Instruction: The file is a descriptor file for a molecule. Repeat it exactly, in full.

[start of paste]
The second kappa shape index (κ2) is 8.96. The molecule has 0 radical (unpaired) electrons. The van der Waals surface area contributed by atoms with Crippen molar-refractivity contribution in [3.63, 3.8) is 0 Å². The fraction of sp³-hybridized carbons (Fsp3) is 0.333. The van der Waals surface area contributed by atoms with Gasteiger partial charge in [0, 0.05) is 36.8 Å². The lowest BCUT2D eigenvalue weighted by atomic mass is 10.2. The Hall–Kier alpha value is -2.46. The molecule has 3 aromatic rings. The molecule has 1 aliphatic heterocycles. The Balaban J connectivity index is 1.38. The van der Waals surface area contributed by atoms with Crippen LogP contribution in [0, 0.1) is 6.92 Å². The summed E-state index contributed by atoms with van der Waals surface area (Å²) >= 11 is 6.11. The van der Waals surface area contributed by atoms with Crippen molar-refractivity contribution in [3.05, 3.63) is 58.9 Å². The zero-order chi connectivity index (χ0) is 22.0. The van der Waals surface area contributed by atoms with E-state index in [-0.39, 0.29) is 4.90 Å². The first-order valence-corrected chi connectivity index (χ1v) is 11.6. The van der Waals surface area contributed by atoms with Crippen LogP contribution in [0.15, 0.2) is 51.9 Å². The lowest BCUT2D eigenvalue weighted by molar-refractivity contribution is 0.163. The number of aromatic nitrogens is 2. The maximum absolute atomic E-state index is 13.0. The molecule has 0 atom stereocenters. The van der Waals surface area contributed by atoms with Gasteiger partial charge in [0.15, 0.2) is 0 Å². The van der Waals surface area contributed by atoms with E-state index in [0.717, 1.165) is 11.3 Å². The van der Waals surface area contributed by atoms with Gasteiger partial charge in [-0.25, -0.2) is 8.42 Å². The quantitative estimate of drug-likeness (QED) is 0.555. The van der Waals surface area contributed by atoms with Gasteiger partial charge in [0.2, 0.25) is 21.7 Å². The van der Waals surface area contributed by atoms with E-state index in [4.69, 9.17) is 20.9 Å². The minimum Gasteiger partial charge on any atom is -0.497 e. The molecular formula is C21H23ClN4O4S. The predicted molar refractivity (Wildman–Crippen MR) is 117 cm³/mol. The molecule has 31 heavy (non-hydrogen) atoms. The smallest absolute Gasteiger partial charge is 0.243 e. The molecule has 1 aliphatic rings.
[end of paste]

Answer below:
The second kappa shape index (κ2) is 8.96. The molecule has 0 radical (unpaired) electrons. The van der Waals surface area contributed by atoms with Crippen molar-refractivity contribution in [3.63, 3.8) is 0 Å². The fraction of sp³-hybridized carbons (Fsp3) is 0.333. The van der Waals surface area contributed by atoms with Gasteiger partial charge in [0, 0.05) is 36.8 Å². The lowest BCUT2D eigenvalue weighted by atomic mass is 10.2. The Hall–Kier alpha value is -2.46. The molecule has 3 aromatic rings. The molecule has 1 aliphatic heterocycles. The Balaban J connectivity index is 1.38. The van der Waals surface area contributed by atoms with Crippen LogP contribution in [0, 0.1) is 6.92 Å². The summed E-state index contributed by atoms with van der Waals surface area (Å²) >= 11 is 6.11. The van der Waals surface area contributed by atoms with Crippen molar-refractivity contribution in [3.05, 3.63) is 58.9 Å². The zero-order chi connectivity index (χ0) is 22.0. The van der Waals surface area contributed by atoms with E-state index in [-0.39, 0.29) is 4.90 Å². The first-order valence-corrected chi connectivity index (χ1v) is 11.6. The van der Waals surface area contributed by atoms with Crippen LogP contribution in [0.15, 0.2) is 51.9 Å². The lowest BCUT2D eigenvalue weighted by molar-refractivity contribution is 0.163. The number of aromatic nitrogens is 2. The maximum absolute atomic E-state index is 13.0. The molecule has 0 atom stereocenters. The van der Waals surface area contributed by atoms with Gasteiger partial charge in [0.15, 0.2) is 0 Å². The van der Waals surface area contributed by atoms with E-state index in [0.717, 1.165) is 11.3 Å². The van der Waals surface area contributed by atoms with Gasteiger partial charge in [-0.25, -0.2) is 8.42 Å². The quantitative estimate of drug-likeness (QED) is 0.555. The van der Waals surface area contributed by atoms with Gasteiger partial charge in [0.2, 0.25) is 21.7 Å². The van der Waals surface area contributed by atoms with E-state index in [4.69, 9.17) is 20.9 Å². The minimum Gasteiger partial charge on any atom is -0.497 e. The molecular formula is C21H23ClN4O4S. The predicted molar refractivity (Wildman–Crippen MR) is 117 cm³/mol. The molecule has 31 heavy (non-hydrogen) atoms. The smallest absolute Gasteiger partial charge is 0.243 e. The molecule has 1 aliphatic rings.